17 God sent his Son into the world not to judge the world, but to save the world through him.

 Christ was here on a rescue mission.

So where do Christians get the idea that we’re supposed to walk around telling people what they’re doing wrong and how that affects their worth as a person?

Now. I should probably clarify what judging actually means. Judging is passing sentence on a person’s heart based on what their actions.  And if you think about it, that’s all a judge in a court room does. Based on the evidence of a person’s actions or behavior, a judge makes a ruling on whether a person meant to break the law or not . . . and whether he’s sorry about it or not.

Judging is about us determining someone else’s motivation. And that is impossible for us to do. We can’t know someone else’s heart, their reason for doing the things they do, their motivation for living life. That is hidden to us. All we can see is the results of their motivation.

Now . . . can we judge actions? Yes. If you believe the Bible, you believe in right and wrong. Stealing is wrong. Lying is wrong. Adultery is wrong. Homosexuality is wrong. Being jealous is wrong. Disobeying parents is wrong. But stating those facts isn’t being judgmental. That is what the Bible says. Many times. Over and over. The Bible declares that these things are sin. And in the same breath, the Bible turns around and says that all of us are sinners. One sin isn’t worse than another sin. So how can one sinner turn to another sinner and declare himself worth more or less? We can’t. Only God can determine the worth of a soul, and we already know the price He paid for us — His Son.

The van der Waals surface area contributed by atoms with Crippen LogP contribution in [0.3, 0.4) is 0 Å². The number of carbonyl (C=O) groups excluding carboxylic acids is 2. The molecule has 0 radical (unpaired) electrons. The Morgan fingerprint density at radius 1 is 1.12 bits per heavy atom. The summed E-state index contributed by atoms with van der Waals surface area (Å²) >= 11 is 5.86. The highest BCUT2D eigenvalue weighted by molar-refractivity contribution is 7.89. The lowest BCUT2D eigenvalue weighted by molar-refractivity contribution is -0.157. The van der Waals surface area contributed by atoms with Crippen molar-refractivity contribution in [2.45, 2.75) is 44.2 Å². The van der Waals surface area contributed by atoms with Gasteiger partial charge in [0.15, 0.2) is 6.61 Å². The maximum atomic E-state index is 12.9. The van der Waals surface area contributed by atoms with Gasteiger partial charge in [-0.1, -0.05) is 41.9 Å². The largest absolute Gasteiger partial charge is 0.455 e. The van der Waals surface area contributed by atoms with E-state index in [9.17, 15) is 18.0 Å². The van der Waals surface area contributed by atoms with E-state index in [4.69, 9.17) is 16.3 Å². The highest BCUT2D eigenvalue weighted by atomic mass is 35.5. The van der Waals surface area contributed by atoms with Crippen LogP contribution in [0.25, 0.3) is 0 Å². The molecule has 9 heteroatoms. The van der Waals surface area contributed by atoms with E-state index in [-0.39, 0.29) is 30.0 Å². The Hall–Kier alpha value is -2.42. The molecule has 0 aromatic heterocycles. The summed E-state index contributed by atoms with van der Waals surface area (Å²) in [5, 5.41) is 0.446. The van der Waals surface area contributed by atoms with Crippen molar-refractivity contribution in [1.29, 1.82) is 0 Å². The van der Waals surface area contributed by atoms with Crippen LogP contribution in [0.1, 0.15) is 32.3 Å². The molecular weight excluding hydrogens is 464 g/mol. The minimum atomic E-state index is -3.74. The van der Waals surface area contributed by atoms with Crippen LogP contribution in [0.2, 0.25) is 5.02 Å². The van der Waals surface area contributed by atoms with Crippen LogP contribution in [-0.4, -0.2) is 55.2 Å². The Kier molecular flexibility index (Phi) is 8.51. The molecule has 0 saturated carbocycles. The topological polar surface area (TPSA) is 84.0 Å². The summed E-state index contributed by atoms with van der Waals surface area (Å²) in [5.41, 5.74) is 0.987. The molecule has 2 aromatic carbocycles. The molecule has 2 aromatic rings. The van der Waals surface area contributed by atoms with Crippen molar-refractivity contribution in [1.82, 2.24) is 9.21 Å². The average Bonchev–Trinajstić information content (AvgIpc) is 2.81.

Now . . . is it wrong to call another Christian on their crap? No. If you know a Christian — someone who professes to follow Christ — and they are living a life that is obviously against God, you as a Christian have a responsibility to step up and talk to them. Christians, we’re family. We are supposed to keep each other honest. We’re supposed to keep each other accountable. And while we can’t see someone’s heart, we can see their actions, and a Christian’s actions should look different than someone who isn’t a Christian. Again, calling another Christian out on repetitive, obvious sin isn’t judging; it’s being obediant to Scripture.

Now . . . is it wrong to see someone sinning and immediately decide that they are not a follower of Christ? Yes.

Is it wrong to speak ill of a person as though you understand their heart and their motivation? Yes.

Is it wrong to see a person’s actions and decide that they aren’t worthy of God? Yes.

Many of us would say we’ve never done those things, but if we say that we’re lying. We do it all the time, whether we mean to or not. Yes, we can see someone’s actions and deem whether or not they are wrong by using the Bible as our moral/ethical compass. But to decide whether or not that person is worthy of being loved? To decide whether or not that person is worthy of being prayed for? To decide whether or not that person is “good” or “bad” person? Wow. Where do we get such egotistical ideas? There’s nobody good. There’s nobody worthy of being loved. Not even us.

So the next time you see someone sinning — whether it’s a little bitty sin or a great big sin — try to remember that while we can judge whether the sin is right or not, the sinner belongs to God. God has already judged. The law already declares us lost. Jesus came to rescue us. And it’s up to us to decide whether or not we want to be saved. And if Christ didn’t come to judge people, why do we think we need to?